Press ReleasesSeptember 03, 2013
LA County School Attendance Month Kicks Off Sept. 3 with Creative Efforts to Keep Students in Class
More than 25 school districts pledge incentives and outreach to boost attendance as part of “I’m In School” campaign
LOS ANGELES – As September School Attendance Month kicks off across Los Angeles County, schools are greeting students with a simple message: We want you in class and learning. More than 25 school districts have launched incentives and increased outreach aimed at reaching students at risk of dropping out and rewarding those who stay in school and on track.
Last year the Los Angeles County Board of Supervisors named September School Attendance Month. Schools across Los Angeles County are part of the “I’m In” campaign.
This year’s School Attendance Month started with a press conference on September 3 hosted by Centinela Valley Union High School District, one of the school districts participating in activities to boost student attendance throughout the year.
"School attendance is critical to academic success. Families, educators and law enforcement will work together to make it happen," said Los Angeles County Superintendent Arturo Delgado. "Every student is important and our goal is to make sure every single student shows up and receives an excellent education."
"We must do all we can to ensure students are in the classroom every day ready to learn," said Mónica García, Los Angeles Unified School District Board Member. "Students have to be in class, teachers have to teach and policy makers must make policies that support learning and achievement. We are an alliance of student advocates. We will change laws, municipal codes, board policy and campus culture because it is what our students need and deserve."
Schools across L.A. County are taking creative approaches to get students back to school and boost attendance:
• The Los Angeles School Police Department, the nation’s largest school police force, now refers students to school counselors instead of to court when they are off campus during school hours.
• Baldwin Park Unified School District launched an “On Time, In Class, Every Day!” attendance campaign that includes rallies and rewards that recognized students for their attendance. The district will conduct a “Student Recovery Day” on September 6 to urge students to come back to school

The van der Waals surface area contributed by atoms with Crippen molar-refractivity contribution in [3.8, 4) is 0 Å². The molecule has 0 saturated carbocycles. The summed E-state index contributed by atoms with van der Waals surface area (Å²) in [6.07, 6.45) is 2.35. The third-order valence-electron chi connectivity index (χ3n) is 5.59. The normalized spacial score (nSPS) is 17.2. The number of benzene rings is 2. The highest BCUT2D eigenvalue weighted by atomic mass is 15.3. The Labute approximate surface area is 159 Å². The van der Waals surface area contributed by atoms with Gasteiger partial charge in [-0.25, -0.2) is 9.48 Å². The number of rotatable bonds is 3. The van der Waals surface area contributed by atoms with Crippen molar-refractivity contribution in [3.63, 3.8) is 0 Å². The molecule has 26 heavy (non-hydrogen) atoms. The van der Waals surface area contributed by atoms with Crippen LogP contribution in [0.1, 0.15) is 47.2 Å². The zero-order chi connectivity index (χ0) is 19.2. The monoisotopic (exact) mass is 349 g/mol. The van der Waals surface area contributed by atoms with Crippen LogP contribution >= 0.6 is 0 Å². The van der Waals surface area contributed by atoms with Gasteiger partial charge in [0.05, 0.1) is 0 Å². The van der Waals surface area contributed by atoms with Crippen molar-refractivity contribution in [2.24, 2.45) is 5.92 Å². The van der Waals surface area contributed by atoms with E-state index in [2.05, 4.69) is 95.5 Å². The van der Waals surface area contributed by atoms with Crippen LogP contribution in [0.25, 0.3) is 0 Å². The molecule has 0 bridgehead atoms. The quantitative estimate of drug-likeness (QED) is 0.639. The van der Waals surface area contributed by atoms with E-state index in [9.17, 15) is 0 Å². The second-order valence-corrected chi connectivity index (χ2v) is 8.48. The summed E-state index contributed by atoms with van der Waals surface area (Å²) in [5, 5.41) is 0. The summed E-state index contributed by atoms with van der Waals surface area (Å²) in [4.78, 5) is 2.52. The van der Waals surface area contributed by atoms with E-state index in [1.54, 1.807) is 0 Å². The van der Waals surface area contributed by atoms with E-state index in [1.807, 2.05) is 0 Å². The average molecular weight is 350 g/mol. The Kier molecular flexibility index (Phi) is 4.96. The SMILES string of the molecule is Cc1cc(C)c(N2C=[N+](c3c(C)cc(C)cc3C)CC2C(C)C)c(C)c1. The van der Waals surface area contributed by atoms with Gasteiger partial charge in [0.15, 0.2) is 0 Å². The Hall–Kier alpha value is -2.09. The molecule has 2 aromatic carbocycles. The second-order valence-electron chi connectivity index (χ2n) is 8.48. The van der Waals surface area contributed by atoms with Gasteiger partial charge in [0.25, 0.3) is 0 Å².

• Burbank Unified School District launched a “Power of 1%” campaign to increase average daily attendance that included home visits to students who did not report back to school in the first two weeks of school. Staff members also made personal phone calls to parents of students with excessive absences due to illness.
• Covina-Valley Unified School District holds “I’m In” days when all schools strive for 100% attendance, and classes are rewarded for achieving the goal. The district launched a mentoring program for high school students with unsatisfactory absences. And Covina-Valley administrators, therapists, counselors and a representative of the Covina Police Department launched an “A-Team” to address hurdles that students and their families face that affect attendance.
More than 25 school districts have pledged to participate in the School Attendance Month with special programs and incentives for students to come to school: Centinela Valley Union High School District, Lynwood Unified School District, Palmdale School District, Azusa Unified School District, Charter Oak Unified School District, El Rancho Unified School District, Los Angeles Unified School District, William S. Hart Union High School District, Baldwin Park Unified School District, Pomona Unified School District, Lynwood Unified School District, Downey Unified School District, Covina-Valley Unified School District, Burbank Unified School District, East Whittier City School District, Lawndale Elementary School District, Torrance Unified School District, Norwalk La Mirada Unified School District, Pomona Unified School District, Santa Monica-Malibu Unified School District, Whittier City School District, Glendale Unified School District, Montebello Unified School District, Walnut Valley Unified, and Pasadena Unified School District
Students can struggle with attendance for many reasons, including untreated mental health issues or family financial problems such as foreclosure, according to a 2012 report by the School Attendance Task Force, a group of justice, law enforcement, and education leaders from the City and County of Los Angeles, civil rights groups, and community members. The report concluded that traditional ways of dealing with student attendance problems through police or harsh school discipline actually pushed students out of schools.
Learn more about the School Attendance Task Force at the Education Coordinating Council website: www.educationcoordinatingcouncil.org